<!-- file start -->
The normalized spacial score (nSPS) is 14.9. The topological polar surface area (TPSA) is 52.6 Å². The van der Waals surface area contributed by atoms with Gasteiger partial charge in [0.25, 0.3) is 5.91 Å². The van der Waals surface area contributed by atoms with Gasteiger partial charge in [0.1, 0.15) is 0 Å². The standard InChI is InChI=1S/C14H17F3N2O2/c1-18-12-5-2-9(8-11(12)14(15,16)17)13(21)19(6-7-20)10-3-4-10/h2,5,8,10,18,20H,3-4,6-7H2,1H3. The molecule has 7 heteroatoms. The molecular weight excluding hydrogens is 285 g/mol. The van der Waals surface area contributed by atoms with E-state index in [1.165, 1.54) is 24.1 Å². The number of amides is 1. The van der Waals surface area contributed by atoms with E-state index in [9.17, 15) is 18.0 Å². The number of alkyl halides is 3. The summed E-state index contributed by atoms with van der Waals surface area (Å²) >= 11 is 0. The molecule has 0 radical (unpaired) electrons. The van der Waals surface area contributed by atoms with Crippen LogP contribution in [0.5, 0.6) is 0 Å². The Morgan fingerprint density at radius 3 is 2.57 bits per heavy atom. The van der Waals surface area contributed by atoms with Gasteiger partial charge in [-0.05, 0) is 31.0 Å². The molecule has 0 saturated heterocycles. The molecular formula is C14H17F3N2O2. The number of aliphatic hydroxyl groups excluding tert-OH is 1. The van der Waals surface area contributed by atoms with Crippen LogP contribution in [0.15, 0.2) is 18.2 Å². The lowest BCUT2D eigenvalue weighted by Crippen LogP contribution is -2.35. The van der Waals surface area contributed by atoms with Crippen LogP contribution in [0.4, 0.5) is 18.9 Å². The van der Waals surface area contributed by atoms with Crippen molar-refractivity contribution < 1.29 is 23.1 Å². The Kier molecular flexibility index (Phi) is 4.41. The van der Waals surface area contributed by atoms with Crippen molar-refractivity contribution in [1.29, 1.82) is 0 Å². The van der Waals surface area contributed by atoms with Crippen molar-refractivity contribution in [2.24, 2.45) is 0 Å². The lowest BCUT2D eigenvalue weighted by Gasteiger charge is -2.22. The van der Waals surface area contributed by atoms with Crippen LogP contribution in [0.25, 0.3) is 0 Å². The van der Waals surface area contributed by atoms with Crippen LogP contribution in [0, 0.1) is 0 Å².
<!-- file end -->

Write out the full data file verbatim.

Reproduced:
The normalized spacial score (nSPS) is 14.9. The topological polar surface area (TPSA) is 52.6 Å². The van der Waals surface area contributed by atoms with Gasteiger partial charge in [0.25, 0.3) is 5.91 Å². The van der Waals surface area contributed by atoms with Gasteiger partial charge in [0.1, 0.15) is 0 Å². The standard InChI is InChI=1S/C14H17F3N2O2/c1-18-12-5-2-9(8-11(12)14(15,16)17)13(21)19(6-7-20)10-3-4-10/h2,5,8,10,18,20H,3-4,6-7H2,1H3. The molecule has 7 heteroatoms. The molecular weight excluding hydrogens is 285 g/mol. The van der Waals surface area contributed by atoms with E-state index in [1.165, 1.54) is 24.1 Å². The number of amides is 1. The van der Waals surface area contributed by atoms with E-state index in [9.17, 15) is 18.0 Å². The number of alkyl halides is 3. The summed E-state index contributed by atoms with van der Waals surface area (Å²) >= 11 is 0. The molecule has 0 radical (unpaired) electrons. The van der Waals surface area contributed by atoms with Crippen LogP contribution in [0.5, 0.6) is 0 Å². The Morgan fingerprint density at radius 3 is 2.57 bits per heavy atom. The van der Waals surface area contributed by atoms with Gasteiger partial charge in [-0.05, 0) is 31.0 Å². The molecule has 0 saturated heterocycles. The molecular formula is C14H17F3N2O2. The number of aliphatic hydroxyl groups excluding tert-OH is 1. The van der Waals surface area contributed by atoms with Crippen LogP contribution in [0.15, 0.2) is 18.2 Å². The lowest BCUT2D eigenvalue weighted by Crippen LogP contribution is -2.35. The van der Waals surface area contributed by atoms with Crippen LogP contribution in [0.4, 0.5) is 18.9 Å². The van der Waals surface area contributed by atoms with Crippen molar-refractivity contribution < 1.29 is 23.1 Å². The Kier molecular flexibility index (Phi) is 4.41. The van der Waals surface area contributed by atoms with Crippen molar-refractivity contribution in [1.29, 1.82) is 0 Å². The van der Waals surface area contributed by atoms with Crippen molar-refractivity contribution in [2.24, 2.45) is 0 Å². The lowest BCUT2D eigenvalue weighted by Gasteiger charge is -2.22. The van der Waals surface area contributed by atoms with Crippen LogP contribution in [0.25, 0.3) is 0 Å². The van der Waals surface area contributed by atoms with Crippen LogP contribution in [0, 0.1) is 0 Å².